Most company accounts are not meeting the needs of investors in factoring in the related risks of climate change, the UK’s audit watchdog has told the boards of British firms.
The Financial Reporting Council (FRC) said in the letter published on Thursday 13 November that it expects them to do a better job of assessing areas such as the impact on asset impairments and fair value.
Some financial statements did not mention climate change even though narrative reporting elsewhere in a company’s annual report suggested it could be having “a significant impact on key financial statement assumptions”, the FRC said.
The move follows a campaign by some investors to push companies including oil majors BP and Shell to better reflect climate risk in their accounts.
Ahead of the next reports from companies the FRC said that where relevant financial statements should show how climate risk impacted key assumptions and disclosures.
As well as how climate impacts the impairment of individual assets and cash generating units, their fair value and likely useful economic life, other key data could include the potential scale and timeline for provisions.
Among other issues, the FRC said it also wanted companies to describe the impact of their businesses on the environment, including their supply chains – a key focus for investors as they look to manage climate risk in their portfolios.
The move by the FRC is part of a wider drive by UK regulators to make sure that climate change issues move up the reporting agenda.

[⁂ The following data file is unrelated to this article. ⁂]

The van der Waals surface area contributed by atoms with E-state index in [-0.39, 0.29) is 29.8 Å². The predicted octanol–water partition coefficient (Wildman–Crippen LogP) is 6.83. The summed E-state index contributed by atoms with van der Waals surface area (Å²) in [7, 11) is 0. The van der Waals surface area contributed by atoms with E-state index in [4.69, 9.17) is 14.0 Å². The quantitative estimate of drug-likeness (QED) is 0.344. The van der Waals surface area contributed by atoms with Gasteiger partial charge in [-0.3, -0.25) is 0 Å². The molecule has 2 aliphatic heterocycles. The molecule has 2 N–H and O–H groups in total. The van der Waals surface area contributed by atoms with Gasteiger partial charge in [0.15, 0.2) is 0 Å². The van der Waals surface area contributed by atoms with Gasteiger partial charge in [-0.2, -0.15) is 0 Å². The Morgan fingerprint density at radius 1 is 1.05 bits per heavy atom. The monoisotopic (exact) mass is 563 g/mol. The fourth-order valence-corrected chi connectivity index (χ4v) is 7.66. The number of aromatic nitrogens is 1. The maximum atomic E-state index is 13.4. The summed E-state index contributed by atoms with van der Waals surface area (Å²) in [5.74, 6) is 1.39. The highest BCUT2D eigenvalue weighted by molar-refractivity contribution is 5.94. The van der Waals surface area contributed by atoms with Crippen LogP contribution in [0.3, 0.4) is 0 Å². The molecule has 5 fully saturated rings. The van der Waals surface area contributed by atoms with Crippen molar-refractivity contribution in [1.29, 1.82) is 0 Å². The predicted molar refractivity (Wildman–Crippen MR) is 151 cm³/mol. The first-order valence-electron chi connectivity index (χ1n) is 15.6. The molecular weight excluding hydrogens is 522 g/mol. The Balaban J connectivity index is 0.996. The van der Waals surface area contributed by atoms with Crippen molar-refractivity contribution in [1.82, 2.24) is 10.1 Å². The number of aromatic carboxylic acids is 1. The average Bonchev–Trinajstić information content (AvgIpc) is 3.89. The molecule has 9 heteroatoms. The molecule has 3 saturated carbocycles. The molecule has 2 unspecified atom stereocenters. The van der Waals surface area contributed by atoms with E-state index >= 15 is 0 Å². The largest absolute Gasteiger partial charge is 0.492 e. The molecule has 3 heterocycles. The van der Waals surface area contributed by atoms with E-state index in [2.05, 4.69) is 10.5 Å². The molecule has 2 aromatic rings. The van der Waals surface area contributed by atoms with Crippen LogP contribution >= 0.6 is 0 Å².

Earlier this month, Britain’s financial watchdog the Financial Conduct Authority (FCA) said that companies listed on the London Stock Exchange will have to improve disclosures on the risks they are facing from climate change from January.
Nikhil Rathi, CEO of the FCA, said the new rules will require premium listed companies to make disclosures consistent with a global set of recommendations made by the Taskforce on Climate-related Financial Disclosures (TCFD).
The change will be introduced on a “comply or explain” basis, meaning companies must say publicly if they are not applying any of the TCFD disclosures.
“We will also consult in the first half of 2021 on extending the scope of these rules and also on introducing TCFD obligations for asset managers, life insurers and pension providers,” Rathi told an online conference hosted by the Corporation of London, the Green Horizon Summit.
Rules for the largest firms in those sectors will come into force in 2022, he said.
Premium listings cover two-thirds of market capitalisation of listed shares, worth about 1.9 trillion pounds ($2.5 trillion).
“Implementing the TCFD’s recommendations in the UK is just the first step. It must be complemented by more detailed climate and sustainability reporting standards that promote consistency and comparability,” Rathi said.